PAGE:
Restaurant Review: Britomart's Mr Morris Receives A Perfect Score
Jesse Mulligan deems Michael Meredith's excellent Mr Morris his new city favourite
Address: Cnr Galway and Commerce St, Britomart
Phone: (09) 869 5522
From the menu: Chicken skin parfait $6ea; pain au black pudding $6ea; cheddar pao $6ea; wagyu tongue $26; clams $27; chicken mole $36; fish $38; berry dessert $18
Drinks: Fully licensed
And so we begin 2021 with a 20, 20.
Two perfect scores in two weeks for two chefs who have more than their flawlessness in common.
Ben Bayly at Ahi and Michael Meredith at Mr Morris both started their careers at The Grove, so we should also make space here to credit that restaurant's owner, Michael Dearth, who, it must be said, knows how to pick 'em (his other former protege, Sid Sahrawat, scored 20 for The French Cafe and 19 for Sidart last time we visited).
Yet there are loads of ways to distinguish Ben's cooking from Michael's, and loads of reasons you might be more in the mood for Mr Morris than Ahi, or vice versa.
While Ahi is a big, sprawling, baller restaurant, Mr Morris is small and personal.
The chef is close enough to touch and so handsome that it's difficult not to.
If you've only been in this room when it was Hanoi you'll be surprised at the transformation — they've left almost nothing the same.
Most striking, apart from that kitchen, are the natural timber surfaces on everything from the lampshades to the central island, where the chef looms, chopping, plating and decorating the dishes then, when he's done, claps his hands once to let the serving staff know it’s time to whisk them away.
Those floor staff are a pretty crucial part of the experience too.
I didn't quite follow the story of how they came to be here but for reasons that are probably Covid-related we've ended up blessed with a couple of extremely experienced London-types, whose two-woman Brexit is great news for the people of Auckland.
To talk to either of them about, for example, a glass of wine is to receive the level of pitch-perfect, knowledgeable charm you'd expect at a Michelin restaurant.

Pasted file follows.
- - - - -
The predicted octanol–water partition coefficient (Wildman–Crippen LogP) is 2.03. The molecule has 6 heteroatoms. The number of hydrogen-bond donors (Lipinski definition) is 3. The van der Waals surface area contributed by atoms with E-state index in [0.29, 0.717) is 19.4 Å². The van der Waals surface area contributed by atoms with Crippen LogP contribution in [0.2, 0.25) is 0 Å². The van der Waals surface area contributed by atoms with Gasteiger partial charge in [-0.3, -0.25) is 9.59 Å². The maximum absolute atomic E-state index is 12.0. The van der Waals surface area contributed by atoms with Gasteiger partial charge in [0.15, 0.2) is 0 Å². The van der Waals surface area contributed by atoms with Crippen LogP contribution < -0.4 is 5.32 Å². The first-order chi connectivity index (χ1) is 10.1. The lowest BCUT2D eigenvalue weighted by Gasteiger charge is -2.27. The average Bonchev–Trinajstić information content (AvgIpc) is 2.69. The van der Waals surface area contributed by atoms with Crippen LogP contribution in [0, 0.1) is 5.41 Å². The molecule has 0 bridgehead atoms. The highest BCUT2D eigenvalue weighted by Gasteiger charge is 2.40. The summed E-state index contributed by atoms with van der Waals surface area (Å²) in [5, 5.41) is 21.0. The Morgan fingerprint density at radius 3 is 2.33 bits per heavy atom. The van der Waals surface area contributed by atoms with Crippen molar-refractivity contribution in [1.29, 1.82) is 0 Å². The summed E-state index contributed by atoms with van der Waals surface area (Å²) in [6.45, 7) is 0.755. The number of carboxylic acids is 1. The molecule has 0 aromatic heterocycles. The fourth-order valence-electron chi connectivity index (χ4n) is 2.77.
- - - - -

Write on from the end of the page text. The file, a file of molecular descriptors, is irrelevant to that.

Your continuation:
And their winelist is exquisite: my wife remarked that she's never found it so hard to choose between the different bubbly options (in case that makes her sound like an old soak, well, she generally only orders one drink and so wants to make very sure that it's a good one).
I fell in love when I spied a short list titled "Sipping Vermouth".
And then there is the food.
Michael Meredith has always had an eye for visual tricks and there is plenty of tomfoolery here.
Fans of the macaron "burger" he used to do at his eponymous Dominion Rd restaurant will enjoy dishes like the black pudding pain au "chocolate" where he has noticed the visual similarity between cooked chocolate and blood sausage, so has subbed the latter for the former and created a mouthful of wonderful, not unfamiliar to anyone who's had a good sausage roll.
He doesn't waste any opportunity to punch up one component of a classic dish and so, when you receive the duck liver parfait that used to come as filling for the macaron, this time it arrives on a cracker which turns out not to be a cracker at all, but a crisp shard of chicken skin.
Every one of the dishes we tried was that good, that flavoursome.
If you miss the cheese rolls at Roots Lyttelton (IYKYK) you'll enjoy the Mr Morris version, with plenty of that cheesy chew you can only achieve if everything comes together just right.
Green strawberries with clams was my wife's dish of the decade, those clams showing the spawning creaminess of midsummer but beautifully balanced with all the other acidity on the plate.
I had the wagyu tongue with some gelatinous tendons which was incredible with, again, some good crisp acidic tension from thin ribbons of pickled carrot piled on top.
And I haven't even told you about the mains, each of which could beat any other big dish in the CBD.
Snapper has never tasted this good — served with a smoky aubergine puree and tempura oyster.
Chicken was juicy and pink (the safe kind of pink) with singed crispy bits around the edges, so I think they must have done it in a sous vide then applied some sort of hot pressure to it, pollo al mattone ("chicken under a brick") style.
We finished with a light, seasonal dessert featuring five types of berry, lychee jelly and a lemongrass "soup".
One of those berries, I found out upon inquiring, was a blueberry mochi.
"What is a mochi?" I asked, and the waitress, knowing that a restaurant reviewer was listening and that everything could have gone horribly wrong, said thoughtfully to a colleague who just happened to be passing "how would you describe a mochi?", and without even pausing the other girl said, "I guess it's a sort of rice flour-based tapioca?" like she'd been training six weeks just for that question.
And she wasn't even one of the genius imports I told you about earlier.
What a pleasure it is to eat here — a new city favourite, and a restaurant worthy of Michael Meredith's gifted cooking.
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